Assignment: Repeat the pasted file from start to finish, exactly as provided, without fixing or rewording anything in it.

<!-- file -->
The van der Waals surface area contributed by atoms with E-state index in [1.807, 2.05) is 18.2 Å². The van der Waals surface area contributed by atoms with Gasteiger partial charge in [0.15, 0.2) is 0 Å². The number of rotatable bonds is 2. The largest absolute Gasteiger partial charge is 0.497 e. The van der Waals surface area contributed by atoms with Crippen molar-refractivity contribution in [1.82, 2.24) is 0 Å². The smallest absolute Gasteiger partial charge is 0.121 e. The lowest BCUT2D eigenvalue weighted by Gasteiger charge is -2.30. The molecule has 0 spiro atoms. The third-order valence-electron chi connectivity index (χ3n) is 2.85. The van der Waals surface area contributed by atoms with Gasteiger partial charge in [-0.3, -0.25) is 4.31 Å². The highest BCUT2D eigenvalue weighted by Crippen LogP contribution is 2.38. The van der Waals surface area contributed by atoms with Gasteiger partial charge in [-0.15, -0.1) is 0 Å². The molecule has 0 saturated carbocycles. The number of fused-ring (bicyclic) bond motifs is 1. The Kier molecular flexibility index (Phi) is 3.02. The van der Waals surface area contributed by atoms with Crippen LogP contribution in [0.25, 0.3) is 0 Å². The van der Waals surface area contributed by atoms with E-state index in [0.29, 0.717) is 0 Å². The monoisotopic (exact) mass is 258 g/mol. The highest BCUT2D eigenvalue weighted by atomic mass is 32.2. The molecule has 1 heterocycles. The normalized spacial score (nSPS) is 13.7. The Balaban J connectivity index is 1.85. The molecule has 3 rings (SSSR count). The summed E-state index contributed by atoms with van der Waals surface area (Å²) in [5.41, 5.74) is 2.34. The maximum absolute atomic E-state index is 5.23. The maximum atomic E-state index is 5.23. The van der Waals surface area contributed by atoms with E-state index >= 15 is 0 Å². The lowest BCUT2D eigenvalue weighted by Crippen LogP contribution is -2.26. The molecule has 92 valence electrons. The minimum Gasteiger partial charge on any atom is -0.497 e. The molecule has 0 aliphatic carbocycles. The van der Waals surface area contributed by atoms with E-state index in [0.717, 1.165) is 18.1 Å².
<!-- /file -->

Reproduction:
The van der Waals surface area contributed by atoms with E-state index in [1.807, 2.05) is 18.2 Å². The van der Waals surface area contributed by atoms with Gasteiger partial charge in [0.15, 0.2) is 0 Å². The number of rotatable bonds is 2. The largest absolute Gasteiger partial charge is 0.497 e. The van der Waals surface area contributed by atoms with Crippen molar-refractivity contribution in [1.82, 2.24) is 0 Å². The smallest absolute Gasteiger partial charge is 0.121 e. The lowest BCUT2D eigenvalue weighted by Gasteiger charge is -2.30. The molecule has 0 spiro atoms. The third-order valence-electron chi connectivity index (χ3n) is 2.85. The van der Waals surface area contributed by atoms with Gasteiger partial charge in [-0.3, -0.25) is 4.31 Å². The highest BCUT2D eigenvalue weighted by Crippen LogP contribution is 2.38. The van der Waals surface area contributed by atoms with Gasteiger partial charge in [-0.15, -0.1) is 0 Å². The molecule has 0 saturated carbocycles. The number of fused-ring (bicyclic) bond motifs is 1. The Kier molecular flexibility index (Phi) is 3.02. The van der Waals surface area contributed by atoms with Crippen LogP contribution in [0.25, 0.3) is 0 Å². The van der Waals surface area contributed by atoms with E-state index in [0.29, 0.717) is 0 Å². The monoisotopic (exact) mass is 258 g/mol. The highest BCUT2D eigenvalue weighted by atomic mass is 32.2. The molecule has 1 heterocycles. The normalized spacial score (nSPS) is 13.7. The Balaban J connectivity index is 1.85. The molecule has 3 rings (SSSR count). The summed E-state index contributed by atoms with van der Waals surface area (Å²) in [5.41, 5.74) is 2.34. The maximum absolute atomic E-state index is 5.23. The maximum atomic E-state index is 5.23. The van der Waals surface area contributed by atoms with E-state index >= 15 is 0 Å². The lowest BCUT2D eigenvalue weighted by Crippen LogP contribution is -2.26. The molecule has 92 valence electrons. The minimum Gasteiger partial charge on any atom is -0.497 e. The molecule has 0 aliphatic carbocycles. The van der Waals surface area contributed by atoms with E-state index in [0.717, 1.165) is 18.1 Å².